While Gothmog (played by Lawrence Makoare) is the only Orc identified in the film, here are the names of those un-named, who appear in the films: 1) Gorbag: the Orc (played by Stephen Ure) that argues over the mithril shirt and then fights with the Uruk in the Tower at Cirith Ungol, and later Sam stabs in the Tower when rescuing Frodo; 2) Shagrat: the large Uruk (played by Peter Tait) that argues with Gorbag over the mithril shirt; 3) Snaga: is Grishnákh's lieutenant in The Two Towers (he's played by Jed Brophy). He is the Orc who argues over food - Merry and Pippin - and tries to sneak up behind the Hobbits, but is killed by Uglúk.
It always seemed illogical that when Faramir and his men were under attack by the Nazgul and retreating to Minas Tirith, Gandalf galloped out of the city to rescue them with Pippen astride. Why carry the extra burden of a Hobbit and put him in danger? Billy Boyd (Pippen) cleared up this inconsistency on the Extended DVD commentary. The scene was originally written so that Gandalf and Pippen are actually just arriving at Minas Tirith as the soldiers fall under attack, but this was later rewritten.
The Cirith Ungol stair ledge was built as a wet weather set on the squash court in a hotel in Queenstown. In November of 1999, Sean Astin's (Sam) close-ups were shot in the taping of the first RotK shots, and as a side note Andy Serkis (Gollum) had not been cast yet. The set remained standing on the squash court and as things would go, it wasn't until a year later on November 30th, 2000, that Elijah Wood's (Frodo) first close-ups were actually shot on that ledge.
Originally, Frodo was to push Gollum into the lava in Mt. Doom, but director Peter Jackson was against it because it made Frodo into a murderer and was out of character.
Another "Wilhelm" scream can be heard when Legolas is climbing the Oliphaunt and throws one of the Haradrim off.
According to the commentary, Peter Jackson said that he shortened the scene of Smeagol strangling Deagol for the theaterical version because if he had not, it would not have given the film its PG-13 rating. The full strangling scene appeared in the Extended Edition.
The great grandson of Lord of the Rings author JRR Tolkien has landed a spot in the final movie, Return of the King. 34-year-old Royd Tolkien was asked by director Peter Jackson to play a Gondorian Ranger in the final movie.
A bit of trivia for those who haven't read the books. In the Grey Havens scene, the three Elven Rings can be seen upon the hands of their bearers: Vilya, mightiest of the Three, is worn by Elrond; Nenya, the Ring of Adamant, is still borne by Galadriel; and Narya the Great is seen on Gandalf's hand.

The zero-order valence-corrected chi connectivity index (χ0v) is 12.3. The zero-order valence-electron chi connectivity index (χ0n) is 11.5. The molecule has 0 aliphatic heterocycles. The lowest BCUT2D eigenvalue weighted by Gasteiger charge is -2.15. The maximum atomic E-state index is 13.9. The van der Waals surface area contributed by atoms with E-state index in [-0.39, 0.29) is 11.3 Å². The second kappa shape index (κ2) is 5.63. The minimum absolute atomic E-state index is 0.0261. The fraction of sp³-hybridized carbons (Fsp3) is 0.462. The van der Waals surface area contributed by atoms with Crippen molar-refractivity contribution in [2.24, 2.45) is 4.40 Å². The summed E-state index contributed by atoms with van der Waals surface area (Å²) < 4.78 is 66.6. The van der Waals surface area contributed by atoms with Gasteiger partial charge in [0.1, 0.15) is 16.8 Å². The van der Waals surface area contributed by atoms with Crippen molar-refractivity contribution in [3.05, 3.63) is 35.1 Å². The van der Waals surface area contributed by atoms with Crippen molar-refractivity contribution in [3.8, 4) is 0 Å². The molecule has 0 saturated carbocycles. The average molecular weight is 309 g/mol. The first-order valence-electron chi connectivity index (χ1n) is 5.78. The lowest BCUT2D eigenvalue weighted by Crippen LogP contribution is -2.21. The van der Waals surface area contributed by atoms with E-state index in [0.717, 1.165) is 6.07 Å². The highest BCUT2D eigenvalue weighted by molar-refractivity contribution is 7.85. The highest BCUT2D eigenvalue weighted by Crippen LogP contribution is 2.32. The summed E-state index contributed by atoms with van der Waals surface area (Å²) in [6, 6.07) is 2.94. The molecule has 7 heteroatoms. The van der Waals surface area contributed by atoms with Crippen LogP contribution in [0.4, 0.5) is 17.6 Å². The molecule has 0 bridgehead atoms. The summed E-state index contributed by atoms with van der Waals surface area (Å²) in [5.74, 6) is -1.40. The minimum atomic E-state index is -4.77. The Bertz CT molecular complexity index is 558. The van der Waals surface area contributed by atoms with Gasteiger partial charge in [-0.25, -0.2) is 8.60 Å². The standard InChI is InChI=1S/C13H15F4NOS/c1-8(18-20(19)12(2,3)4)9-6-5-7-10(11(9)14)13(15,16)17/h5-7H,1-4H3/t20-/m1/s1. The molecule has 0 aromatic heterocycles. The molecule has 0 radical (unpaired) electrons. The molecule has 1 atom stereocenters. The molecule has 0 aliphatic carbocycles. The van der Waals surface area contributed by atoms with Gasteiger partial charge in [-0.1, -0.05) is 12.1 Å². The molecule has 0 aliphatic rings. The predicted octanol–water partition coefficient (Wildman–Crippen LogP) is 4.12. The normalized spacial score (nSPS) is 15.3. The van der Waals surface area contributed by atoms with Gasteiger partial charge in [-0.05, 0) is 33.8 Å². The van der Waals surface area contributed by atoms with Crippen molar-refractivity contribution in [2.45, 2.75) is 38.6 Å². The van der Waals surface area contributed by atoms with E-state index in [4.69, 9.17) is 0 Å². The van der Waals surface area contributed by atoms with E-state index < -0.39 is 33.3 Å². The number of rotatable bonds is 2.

The scenes at the Black Gate were shot at the army munitions training ground because of its wide, flat, desert type landscape. Before the shoot, the land had forty years worth of demolitions, land mines, mortars, grenades, etc., lying all over. The government asked the army to clear and dispose the ammunition for the filmmakers, but due to the soft ground many could've remained undetected. When the crew arrived for the shoot, an army officer lectured them and showed them different types of munitions to warn them of the possibility of finding more on the site, as dirt was kicked up during battle sequences. There were bomb disposal people surrounding them and sure enough shooting halted as things were discovered and cleared. The cast and crew were told that if they strayed from the designated areas and lost limbs, the army was not responsible.
When King Théoden rallies his men before the first charge into the Battle of the Pelennor Fields, he rides along the first rank of his army brushing their lances with his sword. This scene was apparently inspired by the Japanese historic drama Kagemusha (1980), where the titular character performs a similar feat before he unceremoniously falls off his horse.
The song 'Into the West' played at the end of the movie is inspired by a young New Zealand film maker named Cameron Duncan who died from cancer in 2003 at the age of 17. The song's first public performance was at his funeral.
In the Extended Edition the Gondorian soldier who was shot by an Orc in Osgliath was a cameo appearance by film's stunt cordinator, according to director Peter Jackson on the director/writer audio commentary.
The famous "Wilhelm" scream makes a reappearance during the scene where Faramir's men are fleeing from Osgiliath across the Pelennor Fields. Just after the people of Minas Tirith call out, "The White Rider" a Nazgul swoops down and snatches up one of Faramir's men. The "Wilhelm" is heard as he falls.